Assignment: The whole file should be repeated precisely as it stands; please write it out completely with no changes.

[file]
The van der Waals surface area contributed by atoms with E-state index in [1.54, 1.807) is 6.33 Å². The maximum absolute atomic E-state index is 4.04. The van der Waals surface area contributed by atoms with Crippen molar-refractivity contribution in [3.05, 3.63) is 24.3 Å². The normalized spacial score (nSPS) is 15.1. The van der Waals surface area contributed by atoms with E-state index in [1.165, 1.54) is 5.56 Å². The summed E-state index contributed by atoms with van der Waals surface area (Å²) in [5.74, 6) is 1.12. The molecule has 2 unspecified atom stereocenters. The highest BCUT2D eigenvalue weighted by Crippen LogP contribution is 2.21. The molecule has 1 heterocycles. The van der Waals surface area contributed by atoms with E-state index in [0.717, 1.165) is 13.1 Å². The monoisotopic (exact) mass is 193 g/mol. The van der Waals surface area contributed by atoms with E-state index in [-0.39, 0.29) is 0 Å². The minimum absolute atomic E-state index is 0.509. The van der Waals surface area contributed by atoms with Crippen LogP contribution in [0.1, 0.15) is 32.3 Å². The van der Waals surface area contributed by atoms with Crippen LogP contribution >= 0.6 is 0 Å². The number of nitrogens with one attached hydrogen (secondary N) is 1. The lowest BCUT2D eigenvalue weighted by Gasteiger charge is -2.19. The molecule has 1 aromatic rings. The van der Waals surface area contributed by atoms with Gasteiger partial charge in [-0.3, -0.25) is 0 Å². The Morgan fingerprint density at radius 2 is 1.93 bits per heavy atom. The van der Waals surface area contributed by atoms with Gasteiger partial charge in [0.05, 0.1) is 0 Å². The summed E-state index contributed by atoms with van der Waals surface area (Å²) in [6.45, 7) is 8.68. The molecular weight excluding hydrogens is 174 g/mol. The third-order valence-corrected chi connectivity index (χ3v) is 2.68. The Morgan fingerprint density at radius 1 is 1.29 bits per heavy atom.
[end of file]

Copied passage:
The van der Waals surface area contributed by atoms with E-state index in [1.54, 1.807) is 6.33 Å². The maximum absolute atomic E-state index is 4.04. The van der Waals surface area contributed by atoms with Crippen molar-refractivity contribution in [3.05, 3.63) is 24.3 Å². The normalized spacial score (nSPS) is 15.1. The van der Waals surface area contributed by atoms with E-state index in [1.165, 1.54) is 5.56 Å². The summed E-state index contributed by atoms with van der Waals surface area (Å²) in [5.74, 6) is 1.12. The molecule has 2 unspecified atom stereocenters. The highest BCUT2D eigenvalue weighted by Crippen LogP contribution is 2.21. The molecule has 1 heterocycles. The van der Waals surface area contributed by atoms with E-state index in [0.717, 1.165) is 13.1 Å². The monoisotopic (exact) mass is 193 g/mol. The van der Waals surface area contributed by atoms with E-state index in [-0.39, 0.29) is 0 Å². The minimum absolute atomic E-state index is 0.509. The van der Waals surface area contributed by atoms with Crippen LogP contribution in [0.1, 0.15) is 32.3 Å². The van der Waals surface area contributed by atoms with Crippen LogP contribution >= 0.6 is 0 Å². The number of nitrogens with one attached hydrogen (secondary N) is 1. The lowest BCUT2D eigenvalue weighted by Gasteiger charge is -2.19. The molecule has 1 aromatic rings. The van der Waals surface area contributed by atoms with Gasteiger partial charge in [-0.3, -0.25) is 0 Å². The Morgan fingerprint density at radius 2 is 1.93 bits per heavy atom. The van der Waals surface area contributed by atoms with Gasteiger partial charge in [0.05, 0.1) is 0 Å². The summed E-state index contributed by atoms with van der Waals surface area (Å²) in [6.45, 7) is 8.68. The molecular weight excluding hydrogens is 174 g/mol. The third-order valence-corrected chi connectivity index (χ3v) is 2.68. The Morgan fingerprint density at radius 1 is 1.29 bits per heavy atom.